Arab Today, arab today lessons learned at australia\s vast outback classroom
Last Updated : GMT 08:12:48
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Considered pioneer of distance education

Lessons learned at Australia\'s vast Outback classroom

Arab Today, arab today

Arab Today, arab today Lessons learned at Australia\'s vast Outback classroom

  Student Cameron Smith speaks with teacher at Alice Springs school of Air by video link
Sydney - Arab Today

  Student Cameron Smith speaks with teacher at Alice Springs school of Air by video link Like any Australian child, Cameron Smith attends school every weekday, but with his teacher and fellow pupils spread hundreds of kilometres across the vast Outback his \"classroom\" is considered the largest on earth. Children from Australia\'s remote central desert regions have for decades been tutored by the ground-breaking Alice Springs School of the Air, which once provided instruction over radio and is considered a pioneer of distance education.
For students such as 12-year-old Cameron, it provides an interaction with other children and teachers that would otherwise be sorely lacking in the country\'s sparsely populated interior.
\"There\'s one other boy in my class, he\'s 500 kilometres (300 miles) away,\" Cameron said via a live video feed from the cattle station where he lives, speaking to his teacher 370 kilometres away in Alice Springs, itself a remote town close to the geographic centre of vast Australia.
The Alice Springs School of the Air prides itself on having the biggest \"classroom\" on earth, with students scattered over some 1.3 million square kilometres (260,000 square miles) -- an area about twice the size of France.
The first of its kind anywhere in the world when it opened in 1951, the school now has about 145 students who communicate with their teachers and peers using satellite-backed connections.
\"Some of the (cattle) stations, there\'s only one child on them, so that\'s difficult for them I think too with the lack of interaction with other kids,\" said assistant principal Mel Phillips as she stood in front of a map flagging all her students in the Northern Territory, home to the monolithic red rock Uluru.
But in many respects, the school is like any other -- students attend Monday to Friday, mostly from 8:00 am to 3:00 pm, there is roll call and homework, and they must complete worksheets during the day.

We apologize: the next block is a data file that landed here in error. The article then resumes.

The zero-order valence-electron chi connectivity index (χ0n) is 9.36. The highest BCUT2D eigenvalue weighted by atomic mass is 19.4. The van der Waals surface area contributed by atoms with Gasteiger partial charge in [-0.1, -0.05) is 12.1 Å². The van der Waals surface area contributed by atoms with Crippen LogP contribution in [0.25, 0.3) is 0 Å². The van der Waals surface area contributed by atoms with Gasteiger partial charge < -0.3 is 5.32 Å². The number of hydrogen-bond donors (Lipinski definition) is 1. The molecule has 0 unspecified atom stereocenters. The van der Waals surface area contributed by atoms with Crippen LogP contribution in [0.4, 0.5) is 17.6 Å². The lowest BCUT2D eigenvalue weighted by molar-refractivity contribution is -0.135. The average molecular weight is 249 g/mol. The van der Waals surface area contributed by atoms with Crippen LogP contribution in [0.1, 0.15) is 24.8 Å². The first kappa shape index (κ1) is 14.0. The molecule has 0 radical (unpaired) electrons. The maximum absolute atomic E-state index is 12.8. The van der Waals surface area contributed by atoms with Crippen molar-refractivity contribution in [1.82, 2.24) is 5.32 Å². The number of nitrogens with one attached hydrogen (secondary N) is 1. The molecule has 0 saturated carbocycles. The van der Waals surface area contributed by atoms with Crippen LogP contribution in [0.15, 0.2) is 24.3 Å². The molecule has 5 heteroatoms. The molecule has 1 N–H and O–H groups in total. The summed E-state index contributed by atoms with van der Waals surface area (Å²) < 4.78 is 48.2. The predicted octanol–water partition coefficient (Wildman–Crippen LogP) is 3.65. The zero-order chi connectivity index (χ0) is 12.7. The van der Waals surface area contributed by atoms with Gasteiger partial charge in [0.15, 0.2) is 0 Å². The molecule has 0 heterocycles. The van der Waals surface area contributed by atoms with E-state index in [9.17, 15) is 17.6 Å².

The difference is in the delivery, with each child\'s home hooked up via satellite and provided with a computer, printer and microphone so they can communicate on the government-run network.
The hardware is supplied by the school whether or not their parents pay the modest annual voluntary contribution of 410-500 Australian dollars ($400-$490).
\'My bedroom is only a few steps away\'
While the school once relied on pedal-powered radios, then high-frequency radio, satellite Internet is now the norm.
The system allows almost instant interaction between the teachers in the studios in Alice Springs and the students at their computers -- which can be up to 1,300 kilometres away, although there remains a slight time lag in the connection.
Pupils can see and hear their teachers, and can speak and be heard by their classmates.
It\'s a huge improvement on radio, which was used in Alice Springs up until 2005, but which allowed real time communication for decades during which telephone connections to remote areas of the Outback were patchy.
When they are not in the interactive mode -- which is for two half-hour slots a day -- the students are overseen by their home tutor, often a parent, or work independently.
Teachers, of whom there are 17 who work at the school, also have a website where students -- even as young as pre-schoolers -- can access some of their educational tools, while set work is sent to them in the post.
\"We do have a lovely interaction with them over the phone or through the video,\" Phillips says.
\"But the classroom interaction between children, between students is quite difficult. There\'s a bit of a lag in time.\"
The children are encouraged to visit the government-run school three or four times a year to spend time with their teachers and do other things they miss out on in the Outback such as team sports and swimming lessons.
And the students, who range in age from four-and-a-half to 15, can visit each other as well, and teachers visit each pupil once a year even if it involves lengthy drives along country roads that see only one or two vehicles a day with no mobile phone coverage for hundreds of kilometres.
Phillips sees no disadvantage for School of the Air kids.
\"They are having a beautiful time,\" she says.
\"Sometimes after school they quite often hop on their horses... they have a lot of wonderful activities that they do.\"
Cameron\'s mother Jo Smith agrees that her son has not missed out, and acknowledges the comfort of always having a teacher \"at the end of the phone\".
\"He\'s had a great few years, as have all our kids. With the computer technology and the phones, they are really not disadvantaged at all,\" she says.
When asked what he likes best about the school Cameron says: \"It\'s predominately the flexibility of the learning... and the fact that my bedroom is only a few steps away as well.
\"I think I would get a bit tired if I had to walk to school,\" he jokes.
Source: AFP

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